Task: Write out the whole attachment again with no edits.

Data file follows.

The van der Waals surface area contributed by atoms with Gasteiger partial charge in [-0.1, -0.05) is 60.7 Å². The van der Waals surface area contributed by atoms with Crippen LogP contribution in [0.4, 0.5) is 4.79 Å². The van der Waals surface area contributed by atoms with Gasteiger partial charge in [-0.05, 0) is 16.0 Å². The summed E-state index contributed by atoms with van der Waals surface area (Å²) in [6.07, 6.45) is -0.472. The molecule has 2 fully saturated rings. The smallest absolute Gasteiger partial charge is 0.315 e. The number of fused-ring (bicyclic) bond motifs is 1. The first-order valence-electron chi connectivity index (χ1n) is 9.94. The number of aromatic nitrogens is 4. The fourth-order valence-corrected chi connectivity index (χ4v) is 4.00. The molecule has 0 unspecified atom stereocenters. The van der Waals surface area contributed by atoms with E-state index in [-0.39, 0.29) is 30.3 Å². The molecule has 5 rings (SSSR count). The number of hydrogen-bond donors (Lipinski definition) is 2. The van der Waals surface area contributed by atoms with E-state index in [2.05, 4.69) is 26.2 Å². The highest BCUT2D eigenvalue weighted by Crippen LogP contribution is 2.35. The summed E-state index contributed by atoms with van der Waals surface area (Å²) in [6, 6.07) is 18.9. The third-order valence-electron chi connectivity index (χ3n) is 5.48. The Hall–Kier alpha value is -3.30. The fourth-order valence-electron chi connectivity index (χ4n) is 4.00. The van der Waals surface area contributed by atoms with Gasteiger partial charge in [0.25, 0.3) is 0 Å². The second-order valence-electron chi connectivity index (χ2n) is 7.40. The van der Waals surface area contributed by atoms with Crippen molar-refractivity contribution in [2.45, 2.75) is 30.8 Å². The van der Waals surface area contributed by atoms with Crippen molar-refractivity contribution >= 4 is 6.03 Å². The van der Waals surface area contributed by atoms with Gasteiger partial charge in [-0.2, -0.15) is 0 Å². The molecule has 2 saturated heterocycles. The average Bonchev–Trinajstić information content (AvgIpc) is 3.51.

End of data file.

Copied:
The van der Waals surface area contributed by atoms with Gasteiger partial charge in [-0.1, -0.05) is 60.7 Å². The van der Waals surface area contributed by atoms with Crippen LogP contribution in [0.4, 0.5) is 4.79 Å². The van der Waals surface area contributed by atoms with Gasteiger partial charge in [-0.05, 0) is 16.0 Å². The summed E-state index contributed by atoms with van der Waals surface area (Å²) in [6.07, 6.45) is -0.472. The molecule has 2 fully saturated rings. The smallest absolute Gasteiger partial charge is 0.315 e. The number of fused-ring (bicyclic) bond motifs is 1. The first-order valence-electron chi connectivity index (χ1n) is 9.94. The number of aromatic nitrogens is 4. The fourth-order valence-corrected chi connectivity index (χ4v) is 4.00. The molecule has 0 unspecified atom stereocenters. The van der Waals surface area contributed by atoms with E-state index in [-0.39, 0.29) is 30.3 Å². The molecule has 5 rings (SSSR count). The number of hydrogen-bond donors (Lipinski definition) is 2. The van der Waals surface area contributed by atoms with E-state index in [2.05, 4.69) is 26.2 Å². The highest BCUT2D eigenvalue weighted by Crippen LogP contribution is 2.35. The summed E-state index contributed by atoms with van der Waals surface area (Å²) in [6, 6.07) is 18.9. The third-order valence-electron chi connectivity index (χ3n) is 5.48. The Hall–Kier alpha value is -3.30. The fourth-order valence-electron chi connectivity index (χ4n) is 4.00. The van der Waals surface area contributed by atoms with Gasteiger partial charge in [0.25, 0.3) is 0 Å². The second-order valence-electron chi connectivity index (χ2n) is 7.40. The van der Waals surface area contributed by atoms with Crippen molar-refractivity contribution in [2.45, 2.75) is 30.8 Å². The van der Waals surface area contributed by atoms with Crippen molar-refractivity contribution >= 4 is 6.03 Å². The van der Waals surface area contributed by atoms with Gasteiger partial charge in [-0.2, -0.15) is 0 Å². The molecule has 2 saturated heterocycles. The average Bonchev–Trinajstić information content (AvgIpc) is 3.51.